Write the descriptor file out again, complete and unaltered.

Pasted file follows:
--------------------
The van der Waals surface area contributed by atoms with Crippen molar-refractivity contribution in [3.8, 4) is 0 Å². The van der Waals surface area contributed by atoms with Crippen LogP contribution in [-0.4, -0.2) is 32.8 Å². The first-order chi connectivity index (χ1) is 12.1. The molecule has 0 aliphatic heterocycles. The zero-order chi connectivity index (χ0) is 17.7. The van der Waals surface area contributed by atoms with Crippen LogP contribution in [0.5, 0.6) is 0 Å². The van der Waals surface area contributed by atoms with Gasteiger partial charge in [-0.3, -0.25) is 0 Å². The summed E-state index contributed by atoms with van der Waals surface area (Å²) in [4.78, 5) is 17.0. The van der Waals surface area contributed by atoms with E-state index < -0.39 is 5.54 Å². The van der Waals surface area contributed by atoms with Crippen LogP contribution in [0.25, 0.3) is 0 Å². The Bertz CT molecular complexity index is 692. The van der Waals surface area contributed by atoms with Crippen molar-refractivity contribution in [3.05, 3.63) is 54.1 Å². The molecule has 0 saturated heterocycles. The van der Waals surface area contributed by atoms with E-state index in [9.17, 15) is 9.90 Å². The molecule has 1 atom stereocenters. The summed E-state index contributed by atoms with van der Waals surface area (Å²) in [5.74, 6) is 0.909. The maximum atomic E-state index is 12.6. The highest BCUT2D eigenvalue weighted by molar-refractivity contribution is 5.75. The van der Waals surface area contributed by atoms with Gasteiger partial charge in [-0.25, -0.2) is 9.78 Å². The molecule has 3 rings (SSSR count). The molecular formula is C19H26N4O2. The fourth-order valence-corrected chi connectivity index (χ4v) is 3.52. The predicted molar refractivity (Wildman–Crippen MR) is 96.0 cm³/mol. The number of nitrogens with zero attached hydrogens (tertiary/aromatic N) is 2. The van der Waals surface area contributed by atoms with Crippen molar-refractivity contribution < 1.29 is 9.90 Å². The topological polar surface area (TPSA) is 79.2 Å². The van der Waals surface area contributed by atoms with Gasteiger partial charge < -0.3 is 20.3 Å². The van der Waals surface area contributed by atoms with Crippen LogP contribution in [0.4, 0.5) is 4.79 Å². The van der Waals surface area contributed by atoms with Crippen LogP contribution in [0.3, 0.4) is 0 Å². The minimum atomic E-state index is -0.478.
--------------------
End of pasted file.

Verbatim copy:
The van der Waals surface area contributed by atoms with Crippen molar-refractivity contribution in [3.8, 4) is 0 Å². The van der Waals surface area contributed by atoms with Crippen LogP contribution in [-0.4, -0.2) is 32.8 Å². The first-order chi connectivity index (χ1) is 12.1. The molecule has 0 aliphatic heterocycles. The zero-order chi connectivity index (χ0) is 17.7. The van der Waals surface area contributed by atoms with Crippen LogP contribution in [0.5, 0.6) is 0 Å². The van der Waals surface area contributed by atoms with Gasteiger partial charge in [-0.3, -0.25) is 0 Å². The summed E-state index contributed by atoms with van der Waals surface area (Å²) in [4.78, 5) is 17.0. The van der Waals surface area contributed by atoms with E-state index < -0.39 is 5.54 Å². The van der Waals surface area contributed by atoms with Crippen LogP contribution in [0.25, 0.3) is 0 Å². The Bertz CT molecular complexity index is 692. The van der Waals surface area contributed by atoms with Crippen molar-refractivity contribution in [3.05, 3.63) is 54.1 Å². The molecule has 0 saturated heterocycles. The van der Waals surface area contributed by atoms with E-state index in [9.17, 15) is 9.90 Å². The molecule has 1 atom stereocenters. The summed E-state index contributed by atoms with van der Waals surface area (Å²) in [5.74, 6) is 0.909. The maximum atomic E-state index is 12.6. The highest BCUT2D eigenvalue weighted by molar-refractivity contribution is 5.75. The van der Waals surface area contributed by atoms with Gasteiger partial charge in [-0.25, -0.2) is 9.78 Å². The molecule has 3 rings (SSSR count). The molecular formula is C19H26N4O2. The fourth-order valence-corrected chi connectivity index (χ4v) is 3.52. The predicted molar refractivity (Wildman–Crippen MR) is 96.0 cm³/mol. The number of nitrogens with zero attached hydrogens (tertiary/aromatic N) is 2. The van der Waals surface area contributed by atoms with Crippen molar-refractivity contribution < 1.29 is 9.90 Å². The topological polar surface area (TPSA) is 79.2 Å². The van der Waals surface area contributed by atoms with Gasteiger partial charge < -0.3 is 20.3 Å². The van der Waals surface area contributed by atoms with Crippen LogP contribution in [0.4, 0.5) is 4.79 Å². The van der Waals surface area contributed by atoms with Crippen LogP contribution in [0.3, 0.4) is 0 Å². The minimum atomic E-state index is -0.478.